Chapter Seven: Building the Penal State in The War on Alcohol
When I first heard of Lisa McGirr’s book ‘The War On Alcohol’ I assumed it would be a condemnation of the evils of drink and how to live a purer life of total abstinence. Oh how wrong I was! This book is about the rise of unfettered federal power without an understanding by individual citizens.
My information about Prohibition comes from memories told to me by my parents and the movies. My memories are of the later prohibition of Mary Jane in the 70’s. Both sets of memories can be looked upon as a funny and amusing experience. Fortunately, none of us were ever caught or incarcerated.
I started reading the book by reading the chapter on the rise of the Penal State and then read the rest of the book.
The penal state comes to prominence under Herbert Hoover and is refined by J. Edgar Hoover’s FBI. H. Hoover wanted a total reform of the American justice system by increasing the power of the federal government and announced his intentions in his inauguration. Thus, the control and prevention of crime became a national issue for the first time. Many surveys were carried out and acted upon both by Congress and by executive commissions and orders. Well-meaning ideas concerning treatment of working class blacks and whites and immigrants were enacted often without consultation with the recipients. ‘We know what’s best for you.’ Incarceration of minorities and underprivileged persons became the norm. More prisons needed to be built and more officers were needed for enforcement. The Federal system was needed to coordinate, collect and control the rise of crime. Once the system was up and running it was easily changed to concentrate on narcotics when the prohibition of alcohol was repealed.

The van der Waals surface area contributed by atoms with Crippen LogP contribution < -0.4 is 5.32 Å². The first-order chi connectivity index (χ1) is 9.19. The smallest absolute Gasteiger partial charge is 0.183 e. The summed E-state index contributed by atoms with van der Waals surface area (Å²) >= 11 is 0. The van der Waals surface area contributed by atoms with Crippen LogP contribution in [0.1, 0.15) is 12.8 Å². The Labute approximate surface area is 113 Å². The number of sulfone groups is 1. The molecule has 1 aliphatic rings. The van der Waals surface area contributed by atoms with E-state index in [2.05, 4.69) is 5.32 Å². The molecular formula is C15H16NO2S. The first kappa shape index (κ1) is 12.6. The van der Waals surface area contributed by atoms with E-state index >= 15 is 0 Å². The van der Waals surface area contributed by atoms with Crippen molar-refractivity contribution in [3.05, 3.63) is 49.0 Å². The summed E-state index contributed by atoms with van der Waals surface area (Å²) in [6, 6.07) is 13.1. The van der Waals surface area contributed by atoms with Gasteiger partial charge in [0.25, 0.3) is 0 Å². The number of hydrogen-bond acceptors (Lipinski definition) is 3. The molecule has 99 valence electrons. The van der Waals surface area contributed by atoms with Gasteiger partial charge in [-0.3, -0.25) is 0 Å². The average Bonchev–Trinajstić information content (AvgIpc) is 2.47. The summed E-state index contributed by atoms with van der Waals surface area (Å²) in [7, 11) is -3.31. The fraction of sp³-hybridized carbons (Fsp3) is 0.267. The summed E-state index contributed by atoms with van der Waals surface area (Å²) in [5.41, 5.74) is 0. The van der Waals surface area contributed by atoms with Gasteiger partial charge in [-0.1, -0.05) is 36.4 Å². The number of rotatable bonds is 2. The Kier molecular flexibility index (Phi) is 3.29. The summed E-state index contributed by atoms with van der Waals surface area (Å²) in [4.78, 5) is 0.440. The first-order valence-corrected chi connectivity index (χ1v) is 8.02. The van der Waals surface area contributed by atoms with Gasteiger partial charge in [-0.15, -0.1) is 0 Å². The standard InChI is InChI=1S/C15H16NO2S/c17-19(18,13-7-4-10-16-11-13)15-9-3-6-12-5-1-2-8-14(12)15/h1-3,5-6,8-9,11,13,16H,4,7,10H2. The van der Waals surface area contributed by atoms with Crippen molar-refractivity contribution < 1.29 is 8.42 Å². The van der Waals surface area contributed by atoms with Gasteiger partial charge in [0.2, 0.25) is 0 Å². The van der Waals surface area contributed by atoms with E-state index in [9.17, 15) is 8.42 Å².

Unfortunately, the idea of totally prohibiting addiction rather than medically treating the problem continues. This seems to be an American attitude compared to what occurs in Europe and Scandanavia where a system of treatment and maintenance for the individual exists.
It is also the story of what happens when a good intention goes wrong.
Carl Farmer is a designer and political activist now living in Rhode Island.
Side Note: Here is an interesting 2008 NY Daily News article about RI’s most infamous “rum runner”, Danny Walsh. It is one example of how Prohibition contributed to the expansion of organized crime.
P4P Conference Call
with Lisa McGirr
Sunday, April 3rd at 7 pm EST
Call in number (641) 715-3605
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2 thoughts on “Reader’s Forum: Carl Farmer”
Carl Farmer’s remarks and the Daily News article have been quite an education, even before our phone call! Keep ’em coming!
“Unfortunately, the idea of totally prohibiting addiction rather than medically treating the problem continues.”
True, and that certainly needs to be adressed, but our prisons also contain a vast number of people who use illicit drugs for recreational purposes, and those who provide them. As in the past, the prosecution of such individuals does not appear to be distributed equitably across racial and socio-economic lines.